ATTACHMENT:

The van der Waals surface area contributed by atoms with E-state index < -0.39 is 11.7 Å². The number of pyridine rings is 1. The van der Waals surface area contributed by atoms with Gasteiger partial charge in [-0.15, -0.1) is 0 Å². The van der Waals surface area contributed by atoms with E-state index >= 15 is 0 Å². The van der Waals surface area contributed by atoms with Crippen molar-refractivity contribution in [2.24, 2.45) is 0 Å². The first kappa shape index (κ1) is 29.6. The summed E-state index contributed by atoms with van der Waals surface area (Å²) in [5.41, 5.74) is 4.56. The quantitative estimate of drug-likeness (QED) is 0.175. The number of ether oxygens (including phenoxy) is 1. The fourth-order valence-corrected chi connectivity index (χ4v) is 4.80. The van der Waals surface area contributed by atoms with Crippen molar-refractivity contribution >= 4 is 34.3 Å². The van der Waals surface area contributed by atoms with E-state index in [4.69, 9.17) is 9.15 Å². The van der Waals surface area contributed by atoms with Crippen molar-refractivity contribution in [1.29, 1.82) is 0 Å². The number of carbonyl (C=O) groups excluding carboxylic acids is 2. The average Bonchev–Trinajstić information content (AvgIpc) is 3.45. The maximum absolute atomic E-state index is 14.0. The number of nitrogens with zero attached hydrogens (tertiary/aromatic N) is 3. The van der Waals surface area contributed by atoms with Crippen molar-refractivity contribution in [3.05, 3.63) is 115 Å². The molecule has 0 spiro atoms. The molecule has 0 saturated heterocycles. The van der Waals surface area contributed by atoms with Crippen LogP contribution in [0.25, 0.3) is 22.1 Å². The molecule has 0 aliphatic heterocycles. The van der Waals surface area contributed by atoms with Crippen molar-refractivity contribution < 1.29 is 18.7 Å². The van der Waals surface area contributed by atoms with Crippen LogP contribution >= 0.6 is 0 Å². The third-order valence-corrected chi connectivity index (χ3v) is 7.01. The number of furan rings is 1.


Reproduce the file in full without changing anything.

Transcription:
The van der Waals surface area contributed by atoms with E-state index < -0.39 is 11.7 Å². The number of pyridine rings is 1. The van der Waals surface area contributed by atoms with Gasteiger partial charge in [-0.15, -0.1) is 0 Å². The van der Waals surface area contributed by atoms with E-state index >= 15 is 0 Å². The van der Waals surface area contributed by atoms with Crippen molar-refractivity contribution in [2.24, 2.45) is 0 Å². The first kappa shape index (κ1) is 29.6. The summed E-state index contributed by atoms with van der Waals surface area (Å²) in [5.41, 5.74) is 4.56. The quantitative estimate of drug-likeness (QED) is 0.175. The number of ether oxygens (including phenoxy) is 1. The fourth-order valence-corrected chi connectivity index (χ4v) is 4.80. The van der Waals surface area contributed by atoms with Crippen molar-refractivity contribution >= 4 is 34.3 Å². The van der Waals surface area contributed by atoms with E-state index in [4.69, 9.17) is 9.15 Å². The van der Waals surface area contributed by atoms with Crippen molar-refractivity contribution in [1.29, 1.82) is 0 Å². The number of carbonyl (C=O) groups excluding carboxylic acids is 2. The average Bonchev–Trinajstić information content (AvgIpc) is 3.45. The maximum absolute atomic E-state index is 14.0. The number of nitrogens with zero attached hydrogens (tertiary/aromatic N) is 3. The van der Waals surface area contributed by atoms with Crippen molar-refractivity contribution in [3.05, 3.63) is 115 Å². The molecule has 0 spiro atoms. The molecule has 0 saturated heterocycles. The van der Waals surface area contributed by atoms with Crippen LogP contribution in [0.25, 0.3) is 22.1 Å². The molecule has 0 aliphatic heterocycles. The van der Waals surface area contributed by atoms with Crippen molar-refractivity contribution < 1.29 is 18.7 Å². The van der Waals surface area contributed by atoms with Crippen LogP contribution >= 0.6 is 0 Å². The third-order valence-corrected chi connectivity index (χ3v) is 7.01. The number of furan rings is 1.